So we seem to have a pattern emerging here; every three years we’re treated to a solid full-length chock full of oceanic shoegaze from Montreal’s The Besnard Lakes. Four albums in and it seems like the band is bordering on predictable. Of course, putting it so cynically isn’t really fair to such a consistently rewarding band. And as it turns out, consistency is definitely at the top of the list when it comes to The Besnard Lakes’ strengths. That the band has dialed in a sound that they seem to have committed to is nothing to complain about; it’s not as though they have been rewriting the same record over and over again. They have simply built a sturdy reputation revolving around patient builds, effervescent melodies and careening guitar swells. Until In Excess, Imperceptible UFO doesn’t deviate from what we’ve come to expect from the band, but it does find the band really exploring those patient builds in perhaps even greater depth than on past records.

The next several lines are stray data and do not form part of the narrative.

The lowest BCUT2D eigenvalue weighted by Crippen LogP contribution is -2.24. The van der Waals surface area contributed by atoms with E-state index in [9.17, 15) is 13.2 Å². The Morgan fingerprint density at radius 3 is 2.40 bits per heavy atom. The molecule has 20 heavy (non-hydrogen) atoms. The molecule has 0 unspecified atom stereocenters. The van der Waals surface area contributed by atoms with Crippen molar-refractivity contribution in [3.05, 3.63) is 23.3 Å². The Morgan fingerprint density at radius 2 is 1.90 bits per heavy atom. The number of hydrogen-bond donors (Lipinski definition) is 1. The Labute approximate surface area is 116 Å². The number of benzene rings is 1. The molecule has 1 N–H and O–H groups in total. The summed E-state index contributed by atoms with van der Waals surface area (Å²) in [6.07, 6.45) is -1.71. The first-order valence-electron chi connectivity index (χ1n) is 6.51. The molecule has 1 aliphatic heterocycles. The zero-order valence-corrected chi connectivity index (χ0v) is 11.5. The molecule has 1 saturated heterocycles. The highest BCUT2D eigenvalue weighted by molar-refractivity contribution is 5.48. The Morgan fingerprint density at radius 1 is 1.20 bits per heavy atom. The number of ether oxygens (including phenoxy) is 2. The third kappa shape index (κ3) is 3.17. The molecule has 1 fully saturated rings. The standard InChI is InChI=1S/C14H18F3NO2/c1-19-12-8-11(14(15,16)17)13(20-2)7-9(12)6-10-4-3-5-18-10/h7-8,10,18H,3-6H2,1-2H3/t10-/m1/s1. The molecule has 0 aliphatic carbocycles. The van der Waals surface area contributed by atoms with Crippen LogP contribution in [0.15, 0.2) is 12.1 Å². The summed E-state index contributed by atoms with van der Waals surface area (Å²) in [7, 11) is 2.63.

If The Besnard Lakes Are the Roaring Night was a more direct take on the band’s attack, Until In Excess, Imperceptible UFO takes the opposite route, focusing instead on slow climaxes and overall slower tempos. “Alamogordo” sees 45 seconds go by before any percussion is even heard. But the album’s overall lack of immediacy also happens to be one of its greatest strengths, challenging the listener to invest more attention to reap the rewards from its measured pace. And in truth, this, in effect, showcases what The Besnard Lakes have always excelled at. Just as the opener “46 Satires” displays the awesome power they’re capable of as its massive echoing synths and guitars wash over the listener. Elsewhere, “And Her Eyes Were Painted Gold” is graced with perfect Phil Spector-inspired harmonies, highlighting an inspiration that’s never been too far beneath the surface for the band.
In true shoegaze fashion, Until In Excess seems to be more concentrated on balancing beauty with grand bursts of reverberating overdrive. Songs like the “The Specter” see-saw between majestic piano, gentle riffs and ambient synths and slow motion sonic detonations. If the band never quite reaches the heights of their greatest work to date, their sophomore effort The Besnard Lakes Are The Dark Horse, it’s certainly as strong as its predecessor, The Besnard Lakes Are The Roaring Night. Dark Horse may have contained their strongest set of songs to date, but it also benefited from the fact that it was the band’s first brush with greatness. It might not be reasonable to expect those heights to be scaled again; however, even as the band is content finding new avenues to essentially just be The Besnard Lakes, they’re still a force to be reckoned with.